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Covid-19 Financial Guide

Given the wide spread news about Covid-19 (coronavirus), and the fact that the UK government has been candid about the potential for it to spread more widely across the UK, you may be wondering what the outbreak means for your wallet and your travel plans.

If you need medical information, or want to know the current situation in the UK, you’ll need to go to the government’s website here. However, we have taken a look at what the current guidance could mean from a financial perspective.

Cancelled holidays

Women sat which open suitcase, sad as holdiay cancelled

Whether or not you’re able to get a refund for a cancelled holiday depends largely on two factors: whether the holiday is cancelled by you or by the company you’re booked with, and whether the Foreign and Commonwealth Office (FCO) have issued advice against travelling to your intended destination or not.

If your holiday is cancelled by the operator, then you should be offered a refund. Things can get a little more complicated if part of your holiday is cancelled: for example, your flights may be cancelled, leaving you with a hotel booking that you can’t use. In these cases, you may be covered by your insurer – but not in all cases, and only if you have the right level of coverage.

Airplane at sunset

In cases where the FCO are advising against travel to a specific area, most insurers will allow you to claim the money back, assuming that your insurance policy was already in place before the travel advice was issued. However if you decide against travelling when the FCO have not issued a warning then you’re far less likely to get any money back. It’s still worth checking though, as some providers are more generous than others.

We recommend getting on the phone and speaking to your insurer to clarify the level of cover that you have and what protections it offers.

Self-isolation

Man unwell, felling ill. Wrapped in blanket with hot drink

Another common question is how your finances would be affected if you were asked to self-isolate. So far, the government have indicated that anyone asked to self-isolate by NHS 111 should be entitled to statutory sick pay, and they have also said that they encourage employers to pay sick pay for this period as outlined in your contract. This is something which you should ask your employer.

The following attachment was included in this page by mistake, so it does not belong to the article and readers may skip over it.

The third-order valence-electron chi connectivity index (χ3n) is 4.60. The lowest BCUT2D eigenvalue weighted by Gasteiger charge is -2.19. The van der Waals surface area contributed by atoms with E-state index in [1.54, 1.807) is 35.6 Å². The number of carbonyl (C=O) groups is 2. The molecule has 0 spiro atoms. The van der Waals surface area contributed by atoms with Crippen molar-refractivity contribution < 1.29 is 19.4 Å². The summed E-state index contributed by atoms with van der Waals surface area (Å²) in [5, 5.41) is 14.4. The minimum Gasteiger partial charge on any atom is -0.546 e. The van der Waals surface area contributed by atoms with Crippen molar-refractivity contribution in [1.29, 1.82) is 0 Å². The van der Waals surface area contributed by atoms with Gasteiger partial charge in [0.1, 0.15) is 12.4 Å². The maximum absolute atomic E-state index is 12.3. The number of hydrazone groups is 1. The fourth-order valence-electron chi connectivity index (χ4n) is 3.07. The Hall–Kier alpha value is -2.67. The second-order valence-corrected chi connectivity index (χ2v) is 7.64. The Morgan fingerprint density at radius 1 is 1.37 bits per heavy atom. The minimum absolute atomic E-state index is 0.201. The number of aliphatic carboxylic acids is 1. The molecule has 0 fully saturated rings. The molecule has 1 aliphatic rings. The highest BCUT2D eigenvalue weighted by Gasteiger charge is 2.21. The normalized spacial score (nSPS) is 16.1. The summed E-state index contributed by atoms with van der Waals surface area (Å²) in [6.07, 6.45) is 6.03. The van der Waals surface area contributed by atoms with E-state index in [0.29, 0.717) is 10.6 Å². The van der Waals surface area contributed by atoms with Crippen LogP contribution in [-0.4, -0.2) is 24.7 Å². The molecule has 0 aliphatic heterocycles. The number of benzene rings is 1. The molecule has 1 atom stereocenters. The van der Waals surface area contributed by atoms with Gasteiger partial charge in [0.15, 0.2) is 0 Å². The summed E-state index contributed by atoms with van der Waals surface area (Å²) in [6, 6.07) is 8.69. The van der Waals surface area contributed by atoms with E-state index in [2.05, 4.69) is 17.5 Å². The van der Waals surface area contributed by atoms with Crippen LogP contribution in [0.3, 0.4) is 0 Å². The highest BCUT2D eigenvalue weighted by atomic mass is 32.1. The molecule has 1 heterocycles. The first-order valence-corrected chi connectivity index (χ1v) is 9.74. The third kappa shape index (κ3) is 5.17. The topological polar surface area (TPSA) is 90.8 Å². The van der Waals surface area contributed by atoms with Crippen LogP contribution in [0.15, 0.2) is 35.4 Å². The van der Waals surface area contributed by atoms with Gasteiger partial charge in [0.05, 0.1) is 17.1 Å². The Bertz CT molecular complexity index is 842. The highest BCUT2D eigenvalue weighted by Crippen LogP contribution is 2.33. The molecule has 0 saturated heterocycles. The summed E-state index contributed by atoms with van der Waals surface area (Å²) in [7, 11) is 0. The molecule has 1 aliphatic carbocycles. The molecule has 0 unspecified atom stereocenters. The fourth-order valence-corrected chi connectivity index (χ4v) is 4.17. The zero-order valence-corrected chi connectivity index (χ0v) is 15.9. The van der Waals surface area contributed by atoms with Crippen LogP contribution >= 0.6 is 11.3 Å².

Statutory sick pay is currently paid out at a rate of £94.25 per week, so this could represent a substantial loss of income for many people. We recommend finding out what you’re entitled to from your employer sooner rather than later, so that you can plan an emergency budget. Better to have it and not need it than visa vera! The government have also said that people self-isolating should be entitled to statutory pay from day one, rather than from day four as it would usually be.

Women working from home on laptop whilst ill.

Keep in mind that all of this only applies if you are asked to self-isolate by medical professionals. If your employer sends you home for another reason – for instance because they’ve decided to close the building, or because they are worried about your recent travel history – then you should be entitled to full pay. Finally, if you need to take time off because your child’s school is closed then you won’t automatically be entitled to pay. Speak to your employer about whether it’s possible to work from home or take annual/compassionate leave.

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